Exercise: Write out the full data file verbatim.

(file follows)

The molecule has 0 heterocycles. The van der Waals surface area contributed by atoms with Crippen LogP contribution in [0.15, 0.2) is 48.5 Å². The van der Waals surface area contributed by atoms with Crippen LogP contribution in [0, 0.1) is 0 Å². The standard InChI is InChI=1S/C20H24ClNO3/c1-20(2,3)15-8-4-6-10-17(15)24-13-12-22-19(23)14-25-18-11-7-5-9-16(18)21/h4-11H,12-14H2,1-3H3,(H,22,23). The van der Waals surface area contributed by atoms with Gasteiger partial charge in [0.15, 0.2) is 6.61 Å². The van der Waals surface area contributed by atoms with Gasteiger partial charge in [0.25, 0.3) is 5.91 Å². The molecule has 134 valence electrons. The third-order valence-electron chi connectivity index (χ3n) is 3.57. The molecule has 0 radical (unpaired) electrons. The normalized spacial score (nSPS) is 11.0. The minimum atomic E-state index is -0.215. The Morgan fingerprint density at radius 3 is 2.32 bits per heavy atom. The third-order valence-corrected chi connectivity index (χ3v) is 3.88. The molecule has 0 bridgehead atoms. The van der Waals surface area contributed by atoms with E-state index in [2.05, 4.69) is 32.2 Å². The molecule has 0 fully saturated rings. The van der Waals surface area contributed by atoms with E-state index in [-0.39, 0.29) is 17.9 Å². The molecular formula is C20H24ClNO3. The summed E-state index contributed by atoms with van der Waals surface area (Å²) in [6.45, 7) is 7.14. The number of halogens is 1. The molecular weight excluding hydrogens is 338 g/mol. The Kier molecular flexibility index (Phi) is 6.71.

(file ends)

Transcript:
The molecule has 0 heterocycles. The van der Waals surface area contributed by atoms with Crippen LogP contribution in [0.15, 0.2) is 48.5 Å². The van der Waals surface area contributed by atoms with Crippen LogP contribution in [0, 0.1) is 0 Å². The standard InChI is InChI=1S/C20H24ClNO3/c1-20(2,3)15-8-4-6-10-17(15)24-13-12-22-19(23)14-25-18-11-7-5-9-16(18)21/h4-11H,12-14H2,1-3H3,(H,22,23). The van der Waals surface area contributed by atoms with Gasteiger partial charge in [0.15, 0.2) is 6.61 Å². The van der Waals surface area contributed by atoms with Gasteiger partial charge in [0.25, 0.3) is 5.91 Å². The molecule has 134 valence electrons. The third-order valence-electron chi connectivity index (χ3n) is 3.57. The molecule has 0 radical (unpaired) electrons. The normalized spacial score (nSPS) is 11.0. The minimum atomic E-state index is -0.215. The Morgan fingerprint density at radius 3 is 2.32 bits per heavy atom. The third-order valence-corrected chi connectivity index (χ3v) is 3.88. The molecule has 0 bridgehead atoms. The van der Waals surface area contributed by atoms with E-state index in [2.05, 4.69) is 32.2 Å². The molecule has 0 fully saturated rings. The van der Waals surface area contributed by atoms with E-state index in [-0.39, 0.29) is 17.9 Å². The molecular formula is C20H24ClNO3. The summed E-state index contributed by atoms with van der Waals surface area (Å²) in [6.45, 7) is 7.14. The number of halogens is 1. The molecular weight excluding hydrogens is 338 g/mol. The Kier molecular flexibility index (Phi) is 6.71.